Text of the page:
With their season set to tipoff Saturday night at the Verizon Center, the Washington Mystics can truly put the 2011 campaign behind them.That's a good thing. After finishing tied for the best record in the WNBA's Eastern Conference in 2010, the Mystics win total plummeted. Beset by injuries and inexperience, the recorddropped to a dismal 6-28. Not surpisingly, massive changes followed; only four players return, including all-star forward and former University of Maryland star Crystal Langhorne.The new roster put together by second-year coach and general manager Trudi Lacey boasts size plus veteran presence up front and in the backcourt. The first chance to see what the revamped squad is all about comes at 7 p.m. against the Chicago Sky. Here's what else you need to know about the new-look Mystics:Who's back: It all starts with Langhorne, who led the Mystics in scoring (18.2), rebounding and field goal percentage last season. The 6-foot-2 forward's scoring average has risen in each of first four WNBA seasons despite being the constant focus of opposing defenses. Help on the wing comes from the return of small forward Monique Currie (Bullis), who missed nearly all of last season with a knee injury. In 2010, the crafty scorer averaged 14.1 points and shot 45 percent from beyond the arc. In the Mystics preseason finale, Currie tallied 19 points and sank both of her 3-point attempts. Good sign indeed.Matee Ajavon took over the off-guard last season and finished second in scoring behind Langhorne. Dealing with a sore knee limited her during training camp while rising second-year point guard Jasmine Thomas missed time with knee tendinitis.Who's new: Seven of the Mystics 11 roster spots are filled with new faces. The acquistion of 6-foot-5 Michelle Snowstands out as the most prominent. The 10-year pro, along with former Seattle Storm shot blocker Crystal Robinson, will provide Langhorne protection inside plus a fiercer presence in the paint and on the glass. Center LaToya Pringle and forward Lindsay Wisdom-Hylton round out the frontcourt.Dominque Canty's 13-years of WNBA experience puts the quarterbacking of the Mystics up-tempo offense into veteran hands. She will also serve as mentor to Thomas, a first-round pick last season. Three-point threat Noelle Quinn and Natasha Lacy add punch off the bench.Then there is rookie Natalie Novosel, one ofthe Mystics twofirst-round picks, but the only one to make the final roster. The gritty anddurable5-foot-11 guardkeyedNotre Dame's run to thenational championship game and she will earn minutes as a defensive stalwart. Novosel also shot 41 percent from 3-point range combined over her last two seasions with the Irish.Where's Alana: After two injury plagued seasons, Alana Beard, the Mystics' all-time leading scorer, moved on during free agency.Beard signed with the Los Angeles Sparks, where she will be reunited with former Mystics Marissa Coleman and Nicky Anosike.The opponent: Like the Mystics,the Skyalso missed the postseason last year. Like the Mystics, the Sky also did not stand pat, adding former all-stars Swin Cash and Ticha Penicheiro. Like the Mystics, it all starts inside for the Sky with the reigning WNBA defensive player of the year and 2012 Olympian Sylvia Fowles. The 6-foot-6 center averaged 20 points and 10 rebounds last season. Speaking of last season, the Sky swept the Mystics in four games.What's the outlook:If Lacey has her way, this team will run more, play sharing is caring basketball and offer greater resistance on the defensive end. The coach said 15 of the team's losses last season came down to thefinal two or three possessions. With all the new but experienced hands, well, on hand, expect better results in the clutch. Barring the unforeseen, don't count on another six-win season. Then again, the East is stacked so even noticeable improvement on the court might not lead to the playoffs. Then again, change is in the air.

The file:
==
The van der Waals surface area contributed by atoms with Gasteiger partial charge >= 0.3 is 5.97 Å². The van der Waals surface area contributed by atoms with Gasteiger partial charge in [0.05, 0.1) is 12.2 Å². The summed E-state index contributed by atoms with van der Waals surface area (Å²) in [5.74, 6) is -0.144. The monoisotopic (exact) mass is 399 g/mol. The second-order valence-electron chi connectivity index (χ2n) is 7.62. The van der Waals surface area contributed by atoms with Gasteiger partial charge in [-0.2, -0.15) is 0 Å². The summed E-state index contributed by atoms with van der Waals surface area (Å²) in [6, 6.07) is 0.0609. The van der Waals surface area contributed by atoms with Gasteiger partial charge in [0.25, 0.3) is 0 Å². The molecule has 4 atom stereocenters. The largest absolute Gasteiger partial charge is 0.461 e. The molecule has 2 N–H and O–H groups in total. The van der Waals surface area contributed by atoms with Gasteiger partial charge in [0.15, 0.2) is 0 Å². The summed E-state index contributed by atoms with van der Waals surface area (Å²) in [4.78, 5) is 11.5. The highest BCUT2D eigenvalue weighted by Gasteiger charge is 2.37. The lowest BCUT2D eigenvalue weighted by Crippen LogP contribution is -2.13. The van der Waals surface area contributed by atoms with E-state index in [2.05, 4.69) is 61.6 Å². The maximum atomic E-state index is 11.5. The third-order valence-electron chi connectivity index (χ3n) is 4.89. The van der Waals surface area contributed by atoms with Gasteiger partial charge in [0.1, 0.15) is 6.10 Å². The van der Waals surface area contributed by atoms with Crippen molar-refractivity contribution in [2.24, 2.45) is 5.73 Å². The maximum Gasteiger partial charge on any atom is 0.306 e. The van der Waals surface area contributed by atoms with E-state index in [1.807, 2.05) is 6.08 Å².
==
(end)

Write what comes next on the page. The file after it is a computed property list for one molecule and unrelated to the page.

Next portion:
BY TYLER BYRUM